San Francisco Chronicle the San Francisco Fire Department has just lost out on a Federal grant for $7.8 million for a new fireboat because of "procedural delays."
This is a big deal to us here in San Francisco. While others around the Bay have had to mothball their fireboats, SFFD has worked hard to maintain its capacity to respond to incidents on our waterfront and throughout the Bay Area. During the 1989 Loma Prieta earthquake the fireboat Phoenix played a vital role in containing the fires in the Marina Distict. A second boat, Guardian, was presented to the City a year later and is maintained in reserve status. Both boats have done yeoman work but they are both over 50 years old. The Phoenix was built in 1954 and the Guardian in 1951. We're past due for a new vessel.
So who's to blame for the procedural delays? Hard to say. The grant was awarded in the fall of 2009 and Homeland Security took until January 2011 to approve the use of a grant from Chevron as matching funds. The first contract for the design of the new vessel was challenged by one of the bidders, requiring the bidding process to be repeated. A second conttract for construction also ran into problems, causing further delays, and was finally in place in February. Unfortunately, the terms of the grant required that construction be completed by next month, a physical impossibility given the delays.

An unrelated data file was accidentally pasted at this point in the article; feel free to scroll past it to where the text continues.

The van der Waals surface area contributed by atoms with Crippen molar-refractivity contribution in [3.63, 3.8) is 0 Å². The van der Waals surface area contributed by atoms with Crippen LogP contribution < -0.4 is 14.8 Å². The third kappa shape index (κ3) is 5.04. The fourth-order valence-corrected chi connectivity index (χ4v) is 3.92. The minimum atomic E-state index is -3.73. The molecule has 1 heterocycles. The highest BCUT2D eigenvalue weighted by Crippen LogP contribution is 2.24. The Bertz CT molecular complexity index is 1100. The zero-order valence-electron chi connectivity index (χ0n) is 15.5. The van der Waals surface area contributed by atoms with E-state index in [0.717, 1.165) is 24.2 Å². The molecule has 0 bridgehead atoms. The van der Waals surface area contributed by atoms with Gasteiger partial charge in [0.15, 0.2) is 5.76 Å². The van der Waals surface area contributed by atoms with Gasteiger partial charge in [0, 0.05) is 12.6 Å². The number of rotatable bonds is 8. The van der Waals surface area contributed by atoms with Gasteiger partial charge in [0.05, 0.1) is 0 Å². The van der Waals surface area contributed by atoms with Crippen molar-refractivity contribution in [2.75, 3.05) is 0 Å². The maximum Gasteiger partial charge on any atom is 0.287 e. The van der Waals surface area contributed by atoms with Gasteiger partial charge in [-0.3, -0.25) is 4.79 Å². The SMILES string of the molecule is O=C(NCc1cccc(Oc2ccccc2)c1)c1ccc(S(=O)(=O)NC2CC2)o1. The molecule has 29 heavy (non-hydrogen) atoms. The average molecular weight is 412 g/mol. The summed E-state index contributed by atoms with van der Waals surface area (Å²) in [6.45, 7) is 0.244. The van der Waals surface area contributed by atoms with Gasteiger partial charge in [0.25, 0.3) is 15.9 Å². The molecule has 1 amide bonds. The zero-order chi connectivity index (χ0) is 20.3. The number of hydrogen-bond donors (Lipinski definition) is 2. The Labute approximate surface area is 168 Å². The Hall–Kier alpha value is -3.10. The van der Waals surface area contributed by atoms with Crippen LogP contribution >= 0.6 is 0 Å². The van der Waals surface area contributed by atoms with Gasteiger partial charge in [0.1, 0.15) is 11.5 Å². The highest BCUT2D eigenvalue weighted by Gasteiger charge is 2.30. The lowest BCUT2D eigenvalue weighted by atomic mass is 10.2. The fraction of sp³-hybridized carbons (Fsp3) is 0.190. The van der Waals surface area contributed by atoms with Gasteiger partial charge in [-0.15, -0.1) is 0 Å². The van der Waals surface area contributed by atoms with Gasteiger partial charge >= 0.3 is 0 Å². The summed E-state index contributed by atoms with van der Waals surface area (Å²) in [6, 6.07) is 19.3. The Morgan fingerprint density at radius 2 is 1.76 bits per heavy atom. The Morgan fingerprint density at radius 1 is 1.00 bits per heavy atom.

Granted that taking two years to get contracts bid and approved may seem excessive but that's not unusual for San Francisco, or, indeed, for many jurisdictions. Could we have done better? Given our byzantine contracting process, I'm sure we could have but that's not the point. There is no suggestion that anyone delayed or obstructed this project.
So here's my question: is Homeland Security really so out of touch with reality that it will withhold a vital resource over an administrative requirement? Apparently so, as the best efforts of Senators Boxer and Feinstein and House Minority Leader Pelosi have had no impact. It seems to me that San Francisco has made a good faith effort to meet the terms of the grant and any of us that have worked with Federal grants know that extensions are routinely granted. So what's the problem here?
Could it be that there's a political side to this? Silly question.